I’d been meaning to say something about the not-so-new affirmative action case, but writing a book review knocked me offline for a while.

The new grant of cert in Fisher is peculiar.  Media reports suggest that the last time around the Court was going to issue a stronger opinion curtailing the use of race-conscious admissions policies.  Faced with a sharp dissent from Justice Sotomayor, though, the majority backed down and (after extended wrangling) produced a brief opinion remanding the case to the Fifth Circuit.  Now we get another grant (after the Fifth Circuit reaffirmed its prior holding).

It’s worth noting that this second grant is problematic in a couple of respects.  First, there’s a certain waste of resources in going through a second round of briefing and argument in the same case.  Sure, the briefs will be freshened up a bit, and you have a new circuit opinion as well, but the Justices are largely spinning their wheels.  Second, there is the awkward fact that Justice Kagan is recused because she worked on the case as Solicitor General.  (Indeed, you would think that this is the last case that will prompt her recusal for that reason.)  Any other challenge to university admissions accepted by the Court would have been decided by all nine Justices–perhaps that would have better.  Finally, Fisher has always struck me as a poor vehicle for thinking about race-conscious admissions given the structure of Texas public schools and the way the UT plan was designed.

So what’s going on?  Could it be that the current majority (that is, the one that did go forward the first time) is aware that there may not be another opportunity to take a stand before there is a different majority?  Or is this a situation where (as with campaign regulation and the Voting Rights Act) the Court will use Fisher I as authority for a broader ruling in Fisher II, but was not comfortable doing that without a Fisher I?


Equal Constitutional Status

I want to pick up on a line of thought in the comment thread to one of my prior posts on separation of powers.  What do we mean when we say that the three branches are equal?  Probably we are saying that they have the same status.  For example, as Orin Kerr points out, each nation-state is equal to another as a sovereign.  We don’t mean by that, of course, they they have equal power.  We mean that they have equal rights in some respects and equal (dare I say it) dignity.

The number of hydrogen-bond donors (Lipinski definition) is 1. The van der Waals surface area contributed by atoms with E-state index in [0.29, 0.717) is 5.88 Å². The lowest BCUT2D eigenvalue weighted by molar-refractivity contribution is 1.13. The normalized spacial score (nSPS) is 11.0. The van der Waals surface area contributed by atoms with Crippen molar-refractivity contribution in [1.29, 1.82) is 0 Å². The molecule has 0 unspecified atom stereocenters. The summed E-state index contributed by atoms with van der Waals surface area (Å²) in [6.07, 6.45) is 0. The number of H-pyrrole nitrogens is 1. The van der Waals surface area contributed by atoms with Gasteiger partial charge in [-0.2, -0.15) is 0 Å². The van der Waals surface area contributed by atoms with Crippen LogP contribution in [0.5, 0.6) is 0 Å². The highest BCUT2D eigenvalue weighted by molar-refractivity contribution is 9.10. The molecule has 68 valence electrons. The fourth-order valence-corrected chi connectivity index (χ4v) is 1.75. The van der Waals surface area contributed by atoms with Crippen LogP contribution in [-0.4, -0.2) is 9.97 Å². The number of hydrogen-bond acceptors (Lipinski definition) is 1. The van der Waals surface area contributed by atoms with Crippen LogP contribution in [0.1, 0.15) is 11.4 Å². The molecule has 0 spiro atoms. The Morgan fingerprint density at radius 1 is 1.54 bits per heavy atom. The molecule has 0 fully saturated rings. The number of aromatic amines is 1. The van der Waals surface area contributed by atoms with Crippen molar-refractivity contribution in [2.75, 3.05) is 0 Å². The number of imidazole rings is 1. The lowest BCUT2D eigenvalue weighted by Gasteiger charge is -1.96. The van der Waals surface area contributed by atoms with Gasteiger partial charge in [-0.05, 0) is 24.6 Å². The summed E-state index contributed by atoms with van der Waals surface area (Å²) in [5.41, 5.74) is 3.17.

Let’s set aside the question of whether the Framers thought that the three branches were equal in this sense.  What I’m wondering is at what point interpretation based on status becomes fictional?  Here’s an example.  Are the two Houses of Parliament coequal?  You could say yes.  A bill must pass each house to become law.  Each House has its own chamber and its own rules.  But you could also say no.  The House of Commons can legally abolish the House of Lords.  The Lords cannot do that to the Commons.  That doesn’t look like coequality. So which is the better answer?

Federalism also complicates matters.  Nobody thinks that Congress and Delaware are of equal rank.  Nevertheless, Delaware has certain rights that Congress may not invade.  So the fact that an entity has autonomy does not make it equal in that formal sense.  Why couldn’t the same be true among the three branches?  Congress could be the superior branch, but it cannot do certain things to the others.

One answer to that is that the Supremacy Clause makes the hierarchy clear with respect to the federal government and states.  There is no equivalent text that says that Congress is the #1 branch.  At best, you’d have to say that congressional superiority (or the lack of coequality) is implied.  But coequality is also just a construction.  So why did people adopt that view?  Did the Framers have that view?  We’ll see.